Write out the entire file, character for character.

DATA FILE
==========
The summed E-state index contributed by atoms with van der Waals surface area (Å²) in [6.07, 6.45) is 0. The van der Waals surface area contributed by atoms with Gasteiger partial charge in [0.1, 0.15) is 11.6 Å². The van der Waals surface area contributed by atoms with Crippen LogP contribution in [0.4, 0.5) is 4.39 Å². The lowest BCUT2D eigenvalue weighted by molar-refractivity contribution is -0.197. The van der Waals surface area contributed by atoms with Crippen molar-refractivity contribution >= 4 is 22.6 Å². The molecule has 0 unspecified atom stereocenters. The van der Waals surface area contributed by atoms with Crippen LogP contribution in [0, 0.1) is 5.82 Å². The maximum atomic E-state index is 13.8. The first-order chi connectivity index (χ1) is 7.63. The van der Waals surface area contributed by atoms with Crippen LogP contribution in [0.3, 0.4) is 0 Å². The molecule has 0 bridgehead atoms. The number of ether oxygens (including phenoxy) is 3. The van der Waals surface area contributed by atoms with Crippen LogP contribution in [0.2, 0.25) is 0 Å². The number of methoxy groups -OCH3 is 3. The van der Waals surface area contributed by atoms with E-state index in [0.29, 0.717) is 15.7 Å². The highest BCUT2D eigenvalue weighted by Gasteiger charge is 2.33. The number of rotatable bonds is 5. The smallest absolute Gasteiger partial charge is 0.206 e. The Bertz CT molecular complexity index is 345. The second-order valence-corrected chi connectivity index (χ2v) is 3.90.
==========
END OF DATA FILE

The summed E-state index contributed by atoms with van der Waals surface area (Å²) in [6.07, 6.45) is 0. The van der Waals surface area contributed by atoms with Gasteiger partial charge in [0.1, 0.15) is 11.6 Å². The van der Waals surface area contributed by atoms with Crippen LogP contribution in [0.4, 0.5) is 4.39 Å². The lowest BCUT2D eigenvalue weighted by molar-refractivity contribution is -0.197. The van der Waals surface area contributed by atoms with Crippen molar-refractivity contribution >= 4 is 22.6 Å². The molecule has 0 unspecified atom stereocenters. The van der Waals surface area contributed by atoms with Crippen LogP contribution in [0, 0.1) is 5.82 Å². The maximum atomic E-state index is 13.8. The first-order chi connectivity index (χ1) is 7.63. The van der Waals surface area contributed by atoms with Crippen LogP contribution in [0.3, 0.4) is 0 Å². The molecule has 0 bridgehead atoms. The number of ether oxygens (including phenoxy) is 3. The van der Waals surface area contributed by atoms with Crippen LogP contribution in [0.2, 0.25) is 0 Å². The number of methoxy groups -OCH3 is 3. The van der Waals surface area contributed by atoms with E-state index in [0.29, 0.717) is 15.7 Å². The highest BCUT2D eigenvalue weighted by Gasteiger charge is 2.33. The number of rotatable bonds is 5. The smallest absolute Gasteiger partial charge is 0.206 e. The Bertz CT molecular complexity index is 345. The second-order valence-corrected chi connectivity index (χ2v) is 3.90.